Career Skills Development: Five Qualities of a Great Leader
By Janeen Blanton

If you asked a dozen leaders what the most important leadership traits were, you’d probably get a dozen different answers. So rather than try to create an all-inclusive list or debate what is most important, I want to talk about five qualities that make good leaders great.

Humility.  I’ve always said that if you have to tell people how wonderful you are, then you probably aren’t.  Yes, leaders must be confident.  But leaders should not be arrogant. It’s much more effective to build credibility through conversation and personal interaction. And it’s ok to admit you don’t know something. Leaders don’t have to always know the answer – they just have to be able to get the answer.  You will ultimately gain more credibility by admitting you don’t know than by faking it.  A great leader also surrounds themselves with people who are smarter than them. You don’t need to feel threatened by this.  At the end of the day, it’s about accomplishing the goal together. 

Respect. Respect is earned, and to get it – you have to give it. Even when they’re driving you nuts. Even when you’re taking the hit for their mistakes. And yes, even when they’re not being respectful.  Take the high road, and lead by example. People need to know they matter – that their contributions are noticed and their ideas are valued.  Take every opportunity to listen, and to recognize successes publicly. But always handle corrections in private and with grace.       

Integrity. I always tell my kids that integrity is doing the right thing even when no one is looking.  But as they get older they’ll learn it’s also when it’s hard, or expensive, or unpopular, or even painful. Integrity isn’t only about being honest. It’s about following through on commitments.  It’s about owning your mistakes and making them right. It’s about making the difficult decisions.  And it’s not always fun. If it was, everyone would be doing it.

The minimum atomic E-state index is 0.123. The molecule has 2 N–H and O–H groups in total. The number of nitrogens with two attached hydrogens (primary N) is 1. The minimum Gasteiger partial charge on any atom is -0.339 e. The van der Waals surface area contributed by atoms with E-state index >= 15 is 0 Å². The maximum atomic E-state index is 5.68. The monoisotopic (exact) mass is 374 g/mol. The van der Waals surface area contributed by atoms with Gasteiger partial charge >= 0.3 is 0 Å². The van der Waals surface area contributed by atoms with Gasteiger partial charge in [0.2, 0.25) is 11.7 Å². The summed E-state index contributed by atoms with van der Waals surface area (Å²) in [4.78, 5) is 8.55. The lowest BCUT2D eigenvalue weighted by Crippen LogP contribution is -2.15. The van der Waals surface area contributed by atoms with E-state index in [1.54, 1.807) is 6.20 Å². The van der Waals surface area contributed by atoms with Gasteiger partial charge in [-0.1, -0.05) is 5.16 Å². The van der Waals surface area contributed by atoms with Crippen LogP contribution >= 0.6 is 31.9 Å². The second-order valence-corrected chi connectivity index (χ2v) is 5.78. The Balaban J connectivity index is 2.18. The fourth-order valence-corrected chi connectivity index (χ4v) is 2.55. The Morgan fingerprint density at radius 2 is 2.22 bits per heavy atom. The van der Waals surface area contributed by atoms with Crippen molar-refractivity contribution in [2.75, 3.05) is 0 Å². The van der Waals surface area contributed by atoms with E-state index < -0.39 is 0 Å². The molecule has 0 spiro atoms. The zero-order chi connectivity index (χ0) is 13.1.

Positivity.  It’s easy to be positive when things are going well. But sometimes you have a terrible, horrible, no good, very bad day. Or month. Or quarter. Those are the times when you have to really look for the positives and move forward with optimism. If you are defeated, your team certainly will be. Now, I’m not talking about blind optimism here. I’m talking about taking a realistic look at the situation and focusing on how to make it right, rather than what went wrong; how to do better, rather than how you messed up; and finding a positive path forward, rather than dwelling in the misery.

Passion. Great leaders are passionate about their jobs, about their people and about seeing their people succeed. When I say passion, I don’t mean cheerleading. I mean a genuine belief in and commitment to what you’re doing, and a real investment of your time and talent into those you lead. It’s not a one-time pep talk. Rather it’s shown over time and through fire.  And the best thing about passion is – it’s contagious.

Think about the great leaders you’ve known in your life.  Do you see these traits in them?  More importantly – do you see them in yourself?

Please plan to attend one of six leadership track sessions at the June Conference!  Monday afternoon Kevin Ryan, National Director of The Regional Leadership Forum leads a session on “Value Driven Leadership”  which will explore how corporate values impact an organization and explores our reactions when those values are tested.

Janeen has been volunteering for IASA at the national level since 2009 and has served on the Technology, Career Skills and Chapter Advisory Committees.